The 3-day Salar de Uyuni Tour
I booked my 3-day tour of Salar de Uyuni while I was in La Paz, I originally wanted to only visit the salt flats for the day but I would have been stuck in La Paz for those 3 days because of an elections (the country pretty much shuts down) so I thought I may as well spend those 3 days in the Bolivian outback.
The most popular thing to do in Bolivia is visiting the Salar de Uyuni. It’s a vast amount of land that’s, well, salt – the “salt flat” is renowned for its mirrored aesthetic, Salar de Uyuni’s horizon never seems to end, beautifully divided between the bright whites and deep blues.
I only wish that I visited during the rainy season (Jan-April), that’s when the water lies on the ground and creates stunning reflections – guaranteeing incredible photos.
At 12,000 square kilometres, Salar de Uyuni is the largest salt flat in the world. The town you have to go to begin your tour is Uyuni, you don’t want to spend much time in this ghost town, it’s expensive and there are only 600 inhabitants.
I met my driver who couldn’t speak English and the tour group I’d be spending the next 3 days with. Luckily some of them spoke Spanish. Most tours do the usual route and you often bump into other tours. We started at the desolate rail track and then on to the salt flats.
At this point everyone is taking photos, getting creative with their poses. I had to explain how to use a camera to a lad from Belgium on my tour let alone how the position of the subject will create a certain effect. Nightmare. Most of the first day is spend on the salt flats before setting up camp for the night in a salt hotel.
It was an early start each day which saw us starting the drive while still dark, which also meant we got to see the sun rise. Much of the day is spent cruising around the most diverse landscapes, I often requested to stop so I could take photos. The highlights of the tour are seeing the pink flamingos in the red lake, driving across the desert, in fact you see so many diverse landscapes it’s just amazing!
I have no idea how many miles we covered over 4 days but we went through two spare tyres. It was a great all round experience but I guess this sort of tour will rely on who you’re spending the 3nights and 4 days with. I was lucky to get to enjoy my tour with some great people.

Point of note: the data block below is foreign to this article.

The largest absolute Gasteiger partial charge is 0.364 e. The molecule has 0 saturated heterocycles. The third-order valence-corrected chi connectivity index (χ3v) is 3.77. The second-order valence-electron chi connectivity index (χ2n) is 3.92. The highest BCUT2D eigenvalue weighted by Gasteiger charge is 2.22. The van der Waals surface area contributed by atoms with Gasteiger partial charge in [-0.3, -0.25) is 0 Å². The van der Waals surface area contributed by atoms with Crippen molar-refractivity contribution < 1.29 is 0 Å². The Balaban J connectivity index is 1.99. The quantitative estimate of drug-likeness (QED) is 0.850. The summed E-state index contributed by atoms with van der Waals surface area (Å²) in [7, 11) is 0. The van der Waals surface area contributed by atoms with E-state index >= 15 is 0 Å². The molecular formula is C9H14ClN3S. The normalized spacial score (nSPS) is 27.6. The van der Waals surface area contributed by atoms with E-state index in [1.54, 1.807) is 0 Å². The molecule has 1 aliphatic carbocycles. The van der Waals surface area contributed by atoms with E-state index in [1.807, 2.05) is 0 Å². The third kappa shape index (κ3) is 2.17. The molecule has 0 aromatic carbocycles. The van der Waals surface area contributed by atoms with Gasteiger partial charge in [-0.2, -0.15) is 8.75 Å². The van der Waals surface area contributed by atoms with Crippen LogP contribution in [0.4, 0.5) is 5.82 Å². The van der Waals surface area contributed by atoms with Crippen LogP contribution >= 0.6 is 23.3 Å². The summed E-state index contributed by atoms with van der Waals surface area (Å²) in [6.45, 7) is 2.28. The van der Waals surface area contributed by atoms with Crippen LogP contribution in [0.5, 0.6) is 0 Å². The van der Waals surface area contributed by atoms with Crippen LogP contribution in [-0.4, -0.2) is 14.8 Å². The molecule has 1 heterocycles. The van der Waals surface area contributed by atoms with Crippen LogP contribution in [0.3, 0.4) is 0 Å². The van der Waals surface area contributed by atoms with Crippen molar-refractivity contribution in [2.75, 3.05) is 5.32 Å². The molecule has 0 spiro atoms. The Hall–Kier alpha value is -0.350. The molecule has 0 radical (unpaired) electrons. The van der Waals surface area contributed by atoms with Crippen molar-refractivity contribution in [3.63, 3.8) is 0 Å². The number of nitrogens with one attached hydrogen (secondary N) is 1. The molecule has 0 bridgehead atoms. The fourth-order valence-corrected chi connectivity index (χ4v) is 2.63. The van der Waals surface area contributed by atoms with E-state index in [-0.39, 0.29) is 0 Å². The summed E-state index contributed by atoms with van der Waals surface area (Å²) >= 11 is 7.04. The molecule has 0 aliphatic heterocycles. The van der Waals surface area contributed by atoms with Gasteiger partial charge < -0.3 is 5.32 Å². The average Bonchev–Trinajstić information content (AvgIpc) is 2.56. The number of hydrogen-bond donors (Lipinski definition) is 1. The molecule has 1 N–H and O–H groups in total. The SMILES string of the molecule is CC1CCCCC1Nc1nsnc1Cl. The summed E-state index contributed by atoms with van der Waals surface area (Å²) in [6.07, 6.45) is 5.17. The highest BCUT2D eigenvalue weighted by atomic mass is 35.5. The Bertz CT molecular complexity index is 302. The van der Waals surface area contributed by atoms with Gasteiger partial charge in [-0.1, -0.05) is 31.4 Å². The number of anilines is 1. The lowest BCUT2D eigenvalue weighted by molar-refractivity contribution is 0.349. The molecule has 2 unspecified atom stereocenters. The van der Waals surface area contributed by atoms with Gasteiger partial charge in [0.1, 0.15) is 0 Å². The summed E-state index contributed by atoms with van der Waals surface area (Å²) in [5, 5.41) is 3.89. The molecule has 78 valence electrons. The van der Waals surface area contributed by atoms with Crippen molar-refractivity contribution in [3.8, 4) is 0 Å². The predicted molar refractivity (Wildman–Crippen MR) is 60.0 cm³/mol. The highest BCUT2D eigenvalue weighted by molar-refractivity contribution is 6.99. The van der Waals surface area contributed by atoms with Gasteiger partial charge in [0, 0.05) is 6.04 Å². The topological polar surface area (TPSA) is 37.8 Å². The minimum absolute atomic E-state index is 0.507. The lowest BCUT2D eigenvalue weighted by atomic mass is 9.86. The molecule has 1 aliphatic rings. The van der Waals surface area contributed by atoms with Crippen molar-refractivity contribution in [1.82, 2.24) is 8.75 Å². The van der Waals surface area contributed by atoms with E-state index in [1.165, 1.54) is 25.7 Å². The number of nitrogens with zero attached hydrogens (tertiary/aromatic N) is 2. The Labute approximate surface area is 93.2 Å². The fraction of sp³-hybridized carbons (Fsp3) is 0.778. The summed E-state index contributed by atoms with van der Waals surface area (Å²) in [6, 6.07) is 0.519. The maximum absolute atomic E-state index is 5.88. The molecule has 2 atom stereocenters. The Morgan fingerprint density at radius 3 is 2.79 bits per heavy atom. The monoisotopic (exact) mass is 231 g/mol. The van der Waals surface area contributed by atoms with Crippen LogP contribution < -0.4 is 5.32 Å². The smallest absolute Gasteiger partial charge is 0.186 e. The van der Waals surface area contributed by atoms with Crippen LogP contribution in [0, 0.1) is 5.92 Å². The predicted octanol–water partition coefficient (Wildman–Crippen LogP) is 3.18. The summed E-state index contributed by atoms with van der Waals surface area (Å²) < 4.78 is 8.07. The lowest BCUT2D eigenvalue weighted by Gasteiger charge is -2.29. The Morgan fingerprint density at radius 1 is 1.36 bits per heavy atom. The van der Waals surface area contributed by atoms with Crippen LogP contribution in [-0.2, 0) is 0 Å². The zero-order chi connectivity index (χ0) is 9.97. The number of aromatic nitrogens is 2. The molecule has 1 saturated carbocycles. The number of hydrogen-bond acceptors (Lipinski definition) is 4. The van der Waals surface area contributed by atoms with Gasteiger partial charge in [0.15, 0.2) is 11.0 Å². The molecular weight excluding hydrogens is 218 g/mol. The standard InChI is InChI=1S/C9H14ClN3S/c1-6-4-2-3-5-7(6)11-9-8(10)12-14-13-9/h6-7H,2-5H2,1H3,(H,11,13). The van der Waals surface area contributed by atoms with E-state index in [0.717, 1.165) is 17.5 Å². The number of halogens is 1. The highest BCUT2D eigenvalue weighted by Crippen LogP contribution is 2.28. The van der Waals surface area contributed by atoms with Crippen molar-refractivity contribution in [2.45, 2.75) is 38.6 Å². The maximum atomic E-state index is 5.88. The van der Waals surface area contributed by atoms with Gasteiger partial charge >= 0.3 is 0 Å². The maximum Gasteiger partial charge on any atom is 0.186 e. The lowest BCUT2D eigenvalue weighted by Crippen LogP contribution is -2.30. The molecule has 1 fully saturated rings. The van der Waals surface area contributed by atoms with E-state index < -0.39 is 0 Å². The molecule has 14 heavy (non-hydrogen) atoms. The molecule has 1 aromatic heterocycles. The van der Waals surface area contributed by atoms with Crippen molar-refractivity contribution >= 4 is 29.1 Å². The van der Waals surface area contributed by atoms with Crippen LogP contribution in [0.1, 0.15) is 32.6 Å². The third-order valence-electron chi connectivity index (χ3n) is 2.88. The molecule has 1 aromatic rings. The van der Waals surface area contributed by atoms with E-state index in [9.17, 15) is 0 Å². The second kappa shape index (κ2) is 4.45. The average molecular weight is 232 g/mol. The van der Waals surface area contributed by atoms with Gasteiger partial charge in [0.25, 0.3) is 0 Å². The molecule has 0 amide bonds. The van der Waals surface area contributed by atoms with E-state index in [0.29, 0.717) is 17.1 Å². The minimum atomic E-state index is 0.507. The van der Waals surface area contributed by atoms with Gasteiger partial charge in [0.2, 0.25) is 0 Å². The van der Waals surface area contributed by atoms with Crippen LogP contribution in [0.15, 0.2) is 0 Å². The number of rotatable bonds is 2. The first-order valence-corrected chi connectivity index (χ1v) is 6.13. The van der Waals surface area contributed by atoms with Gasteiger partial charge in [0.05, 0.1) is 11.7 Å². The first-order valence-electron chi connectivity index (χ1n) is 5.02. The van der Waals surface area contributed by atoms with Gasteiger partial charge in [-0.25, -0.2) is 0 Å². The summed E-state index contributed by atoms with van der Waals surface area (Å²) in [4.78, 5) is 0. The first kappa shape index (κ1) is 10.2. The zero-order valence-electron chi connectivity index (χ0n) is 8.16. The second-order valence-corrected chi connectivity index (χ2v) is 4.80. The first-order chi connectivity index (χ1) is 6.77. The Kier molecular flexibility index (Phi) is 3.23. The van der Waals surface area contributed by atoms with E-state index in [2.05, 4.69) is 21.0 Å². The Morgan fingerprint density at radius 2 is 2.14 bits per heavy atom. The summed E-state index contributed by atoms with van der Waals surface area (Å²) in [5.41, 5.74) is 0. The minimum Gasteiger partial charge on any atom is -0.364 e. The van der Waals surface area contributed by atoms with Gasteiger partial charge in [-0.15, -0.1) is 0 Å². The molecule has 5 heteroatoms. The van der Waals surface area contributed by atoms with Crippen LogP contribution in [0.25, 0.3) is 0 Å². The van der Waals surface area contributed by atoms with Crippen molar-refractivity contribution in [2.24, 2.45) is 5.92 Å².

Why should you visit Salar de Uyuni
- You’ll take the best photos you’ve ever taken!
- See wild Vicuñas roaming freely across the vast landscape.
- You’ll see the salt of the earth – in incredible form.
- The landscapes will make you feel like you’ve visited many different planets.
- See a shit ton of flamingos chilling in a red lake.
- You’ll feel like a dessert trooper, a wildlife explorers and bonafide adventurer.
- You’ll see towns that are stuck in the past, places you never knew existed.
- Unforgettable sunsets and sun rises!
What to pack
It gets very cold at night!
Clothes– warm clothes are a must at 16,000 feet (nearly 5000 meters). If traveling during rainy season (Nov-Feb), come prepared with a rain jacket. I would take a scarf and sunglasses over anything else. Accommodation is very basic, so this means no heat and a lukewarm shower, so bring some warm clothes. I didn’t shower at all for 3 days.
Footwear– I wore a pair of trainers and I trekked the Inca Trail in those same trainers, in fact I’m wearing those trainers right now. A good pair of trainers will do the job. Lugging a pair of boots around is too much for me, I travel light.
Food– All customers are fed pretty well with both meals and snacks, but a few familiar snacks are always nice to have, especially when spending your days riding around in a car.
April 29, 2019
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